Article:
Jake Paul vs Tommy Fury live Stream 26 Feb 2023 Jake Paul vs Tommy Fury Fight lives television. Jake Paul vs Tommy Fury live stream, start time, and tv channels stats. Jake Paul Fight online | Jake v Tommy Here is our full guide ON the television. On Sunday, February 26 at the Diriyah Arena in Diriyah, Saudi Arabia.
Click Here to Watch the Full Fight Live
When is Paul vs. Fury?
Date, start time
Date: Sunday, February 26 Main card: 7 p.m. GMT / 2 p.m. ET Main event ringwalks (approx): 10 p.m. GMT / 5 p.m. ET The main card:
is set to get underway at 7 p.m. GMT / 2 p.m. ET with the main event ring walks scheduled for 10 p.m. GMT / 5 p.m. ET. These timings could change due to the length of the undercard fights.
Where is the Paul vs. Fury fight?
The fight will take place in Riyadh, Saudi Arabia.
Jake Paul’s record and bio
Date of Birth: January 17, 1997
Height: 6’ 1″
Total Fights: 6
Record: 6-0 (4 KOs)
Tommy Fury’s record and bio
Date of Birth: May 7, 1999
Height: 6’ 0″
Total Fights: 8
Record: 8-0 (4 KOs)
Paul vs. Fury fight card
Jake Paul vs. Tommy Fury; Weight TBA
Ilunga Makabu vs. Badou Jack; For Makabu’s WBC cruiserweight title
Ashton Sylve vs. Maxwell Awuku;
Jake Paul takes on Tommy Fury on Sunday in the YouTuber’s first fight against a professional boxer.
The hugely-hyped boxing match will cost UK viewers £19.95 to watch a live stream of the contest on BT Sport Box Office, while fans in Ireland will need to pay €29.99 or €34.99, depending on when they purchase it.
People in the US will also have to pay a significant pay-per-view fee to watch through ESPN+ PPV, while those in Canada will be expected to pay CAD $49.99 to see the Paul vs Fury fight live.
The high price of the boxing bout means millions will likely seek out alternatives to watch free live streams of the fight. If you thought yesterday’s Floyd Mayweather exhibition card was the pinnacle of boxing this weekend, man, it’s time for the main event. We’ve got Jake Paul: YouTube and social media sensation who has knocked out former mixed martial arts (MMA) world champions. We’ve got Tommy Fury: half-brother of heavyweight champion Tyson Fury and undefeated (8-0) professional boxer. We’ve got Jake Paul fighting his first professional boxer, everybody!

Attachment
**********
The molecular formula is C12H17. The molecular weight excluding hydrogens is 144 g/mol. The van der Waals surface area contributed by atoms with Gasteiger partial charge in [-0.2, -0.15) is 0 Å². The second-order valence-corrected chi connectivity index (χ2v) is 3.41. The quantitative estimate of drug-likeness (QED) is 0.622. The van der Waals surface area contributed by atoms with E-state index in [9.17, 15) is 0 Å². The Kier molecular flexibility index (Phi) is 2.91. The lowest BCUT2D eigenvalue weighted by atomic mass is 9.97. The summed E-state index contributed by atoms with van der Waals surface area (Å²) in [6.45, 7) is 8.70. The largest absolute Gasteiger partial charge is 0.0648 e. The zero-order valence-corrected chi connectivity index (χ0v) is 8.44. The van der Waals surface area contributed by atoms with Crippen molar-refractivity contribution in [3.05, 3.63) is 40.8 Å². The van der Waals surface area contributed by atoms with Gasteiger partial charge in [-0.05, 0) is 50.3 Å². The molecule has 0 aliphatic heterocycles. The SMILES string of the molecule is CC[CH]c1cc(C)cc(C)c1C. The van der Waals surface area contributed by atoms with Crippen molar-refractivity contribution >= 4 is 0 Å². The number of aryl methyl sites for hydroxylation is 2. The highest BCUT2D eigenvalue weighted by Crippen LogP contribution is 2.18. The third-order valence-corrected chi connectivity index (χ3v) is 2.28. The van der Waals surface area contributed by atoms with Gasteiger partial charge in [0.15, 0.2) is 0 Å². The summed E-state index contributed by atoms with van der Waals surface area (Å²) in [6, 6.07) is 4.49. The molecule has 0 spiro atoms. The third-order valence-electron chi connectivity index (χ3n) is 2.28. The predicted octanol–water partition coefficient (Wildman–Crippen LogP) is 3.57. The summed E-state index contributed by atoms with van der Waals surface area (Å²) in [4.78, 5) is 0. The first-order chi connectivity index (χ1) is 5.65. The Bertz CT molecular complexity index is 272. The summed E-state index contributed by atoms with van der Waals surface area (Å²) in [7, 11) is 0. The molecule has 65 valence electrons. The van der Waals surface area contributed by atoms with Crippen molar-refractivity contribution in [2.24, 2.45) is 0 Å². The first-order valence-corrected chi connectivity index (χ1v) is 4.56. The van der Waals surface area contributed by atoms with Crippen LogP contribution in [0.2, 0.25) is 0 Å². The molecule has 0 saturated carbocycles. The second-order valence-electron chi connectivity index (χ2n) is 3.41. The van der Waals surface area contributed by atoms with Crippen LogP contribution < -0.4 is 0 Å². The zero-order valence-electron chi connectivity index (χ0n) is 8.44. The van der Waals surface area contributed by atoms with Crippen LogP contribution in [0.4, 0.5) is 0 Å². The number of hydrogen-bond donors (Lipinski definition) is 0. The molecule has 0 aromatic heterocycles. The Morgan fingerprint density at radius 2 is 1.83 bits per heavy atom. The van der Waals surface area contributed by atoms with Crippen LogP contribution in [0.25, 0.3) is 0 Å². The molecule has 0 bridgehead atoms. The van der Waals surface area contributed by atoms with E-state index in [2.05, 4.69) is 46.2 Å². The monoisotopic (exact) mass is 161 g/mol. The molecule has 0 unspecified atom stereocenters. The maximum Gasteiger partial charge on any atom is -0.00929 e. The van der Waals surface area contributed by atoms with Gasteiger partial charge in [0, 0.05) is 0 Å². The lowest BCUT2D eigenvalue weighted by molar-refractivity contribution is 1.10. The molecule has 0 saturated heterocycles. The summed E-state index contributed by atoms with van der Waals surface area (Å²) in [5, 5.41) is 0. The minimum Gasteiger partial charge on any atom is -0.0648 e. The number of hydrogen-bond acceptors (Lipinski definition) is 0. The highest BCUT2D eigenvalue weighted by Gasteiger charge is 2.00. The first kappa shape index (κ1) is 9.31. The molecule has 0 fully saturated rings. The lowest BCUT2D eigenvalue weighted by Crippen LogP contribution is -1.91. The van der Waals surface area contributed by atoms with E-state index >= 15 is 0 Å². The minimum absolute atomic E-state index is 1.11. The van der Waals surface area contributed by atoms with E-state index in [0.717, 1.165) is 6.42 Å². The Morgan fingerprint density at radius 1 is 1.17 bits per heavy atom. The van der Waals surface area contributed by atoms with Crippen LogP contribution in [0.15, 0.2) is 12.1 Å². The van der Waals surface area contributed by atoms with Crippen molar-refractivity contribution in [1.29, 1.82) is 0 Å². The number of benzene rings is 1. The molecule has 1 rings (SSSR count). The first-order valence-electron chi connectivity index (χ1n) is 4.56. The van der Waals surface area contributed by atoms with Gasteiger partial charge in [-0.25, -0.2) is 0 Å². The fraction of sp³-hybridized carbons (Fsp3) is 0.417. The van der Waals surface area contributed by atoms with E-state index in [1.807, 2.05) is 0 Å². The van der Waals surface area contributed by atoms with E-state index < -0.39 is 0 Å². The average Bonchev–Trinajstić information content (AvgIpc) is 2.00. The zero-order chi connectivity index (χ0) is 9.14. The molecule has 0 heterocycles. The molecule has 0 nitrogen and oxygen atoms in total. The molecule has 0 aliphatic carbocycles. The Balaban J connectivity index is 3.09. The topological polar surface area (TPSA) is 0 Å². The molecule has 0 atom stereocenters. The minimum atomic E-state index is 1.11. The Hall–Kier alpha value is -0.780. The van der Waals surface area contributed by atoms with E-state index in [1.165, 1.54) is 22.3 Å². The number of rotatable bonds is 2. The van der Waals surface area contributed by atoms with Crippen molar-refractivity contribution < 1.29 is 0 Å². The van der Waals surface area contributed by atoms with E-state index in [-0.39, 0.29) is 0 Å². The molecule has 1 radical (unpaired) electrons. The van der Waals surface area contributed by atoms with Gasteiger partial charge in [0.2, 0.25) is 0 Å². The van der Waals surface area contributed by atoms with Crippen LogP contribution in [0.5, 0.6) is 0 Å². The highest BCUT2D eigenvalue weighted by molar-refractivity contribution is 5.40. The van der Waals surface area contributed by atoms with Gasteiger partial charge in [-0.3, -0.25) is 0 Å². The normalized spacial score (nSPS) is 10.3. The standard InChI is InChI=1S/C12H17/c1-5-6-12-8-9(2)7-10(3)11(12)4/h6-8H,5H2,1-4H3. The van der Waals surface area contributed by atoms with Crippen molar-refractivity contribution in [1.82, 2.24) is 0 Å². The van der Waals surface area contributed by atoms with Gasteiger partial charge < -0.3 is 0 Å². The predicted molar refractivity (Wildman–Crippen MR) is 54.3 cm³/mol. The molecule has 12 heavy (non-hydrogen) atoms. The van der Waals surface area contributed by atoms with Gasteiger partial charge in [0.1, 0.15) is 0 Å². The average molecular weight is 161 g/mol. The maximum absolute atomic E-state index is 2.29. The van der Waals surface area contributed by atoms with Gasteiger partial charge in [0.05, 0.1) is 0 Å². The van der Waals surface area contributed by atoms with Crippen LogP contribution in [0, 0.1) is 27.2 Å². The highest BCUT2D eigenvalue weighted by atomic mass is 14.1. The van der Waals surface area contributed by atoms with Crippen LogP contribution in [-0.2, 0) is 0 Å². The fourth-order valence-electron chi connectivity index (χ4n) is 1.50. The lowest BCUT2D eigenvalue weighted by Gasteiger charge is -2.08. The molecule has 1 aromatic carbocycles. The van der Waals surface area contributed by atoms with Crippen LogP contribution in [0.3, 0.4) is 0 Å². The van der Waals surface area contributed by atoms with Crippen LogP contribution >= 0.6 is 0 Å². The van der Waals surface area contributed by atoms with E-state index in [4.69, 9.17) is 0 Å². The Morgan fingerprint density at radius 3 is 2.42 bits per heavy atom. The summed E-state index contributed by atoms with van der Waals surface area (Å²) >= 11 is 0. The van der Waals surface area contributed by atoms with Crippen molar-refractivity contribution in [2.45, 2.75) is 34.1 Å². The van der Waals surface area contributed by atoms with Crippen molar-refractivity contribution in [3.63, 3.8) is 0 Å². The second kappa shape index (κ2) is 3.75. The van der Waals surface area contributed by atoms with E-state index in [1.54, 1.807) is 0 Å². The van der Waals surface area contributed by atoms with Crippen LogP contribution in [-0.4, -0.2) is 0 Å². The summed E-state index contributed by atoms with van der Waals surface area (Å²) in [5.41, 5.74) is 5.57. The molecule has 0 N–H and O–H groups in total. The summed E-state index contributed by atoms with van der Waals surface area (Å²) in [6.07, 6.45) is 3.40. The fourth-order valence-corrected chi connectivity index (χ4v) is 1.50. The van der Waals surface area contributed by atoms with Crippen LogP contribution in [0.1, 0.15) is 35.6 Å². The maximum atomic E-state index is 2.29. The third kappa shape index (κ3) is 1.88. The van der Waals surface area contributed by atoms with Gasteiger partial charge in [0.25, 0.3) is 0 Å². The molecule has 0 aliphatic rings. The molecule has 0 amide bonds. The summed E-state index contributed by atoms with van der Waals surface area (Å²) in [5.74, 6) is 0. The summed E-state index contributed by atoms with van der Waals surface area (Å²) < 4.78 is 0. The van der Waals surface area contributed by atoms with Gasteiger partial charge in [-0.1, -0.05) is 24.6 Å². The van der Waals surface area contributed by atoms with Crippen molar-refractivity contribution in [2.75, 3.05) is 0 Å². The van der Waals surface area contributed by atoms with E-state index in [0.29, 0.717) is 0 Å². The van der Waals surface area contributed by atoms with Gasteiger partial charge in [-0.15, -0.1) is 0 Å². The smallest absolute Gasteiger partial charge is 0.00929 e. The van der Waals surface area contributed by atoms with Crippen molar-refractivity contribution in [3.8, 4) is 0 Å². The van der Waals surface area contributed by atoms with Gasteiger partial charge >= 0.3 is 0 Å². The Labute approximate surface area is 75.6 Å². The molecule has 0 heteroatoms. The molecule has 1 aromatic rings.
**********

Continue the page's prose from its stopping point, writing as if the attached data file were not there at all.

The Paul vs. Fury ESPN+ pay-per-view (PPV) main card — which will emanate from inside Diriyah Arena in Diriyah, Saudi Arabia, this afternoon (Sun., Feb. 26, 2023) — gets underway at 2 p.m. ET (11 a.m. PT) and costs $49.99 to stream (watch it here). Odds are available at DraftKings Sportsbook.
This has become an increasingly popular trend in recent years, with all major fights in boxing and MMA typically hosted on illicit streaming sites that allow people to avoid the cost and geolocation barriers.
Online streams that allow fight fans to watch the fights for free attract millions of views as people share links across social media on sites like Facebook and Twitter, as well as through dedicated forums on Reddit and channels on messaging apps like Telegram. This is despite these websites having content moderation policies designed to deter such practices.
Popular websites that host free streams for boxing and other sporting events are also relatively easy to find through popular search engines, with Google’s rival DuckDuckGo stating in 2022 that it would refuse to censor or remove piracy sites from its results.
The proliferation of online piracy has led to warnings about cyber security risks and legal implications for anyone seeking out free live streams.
<p>Tommy Fury and Jake Paul face off during the weigh-in event in Saudi Arabia </p>
Tommy Fury and Jake Paul face off during the weigh-in event in Saudi Arabia
(AFP via Getty Images)
Earlier this year, police in the UK visited the homes of people accused of accessing illicit streams.
Individuals were served notices warning that they risked criminal prosecution if they continued to watch illegal online streaming services, however to date no person has been imprisoned for watching illicit content.
Police typically target the people and groups that are behind the operations, with prison sentences handed out to two men found guilty of supplying illicit streams in 2021.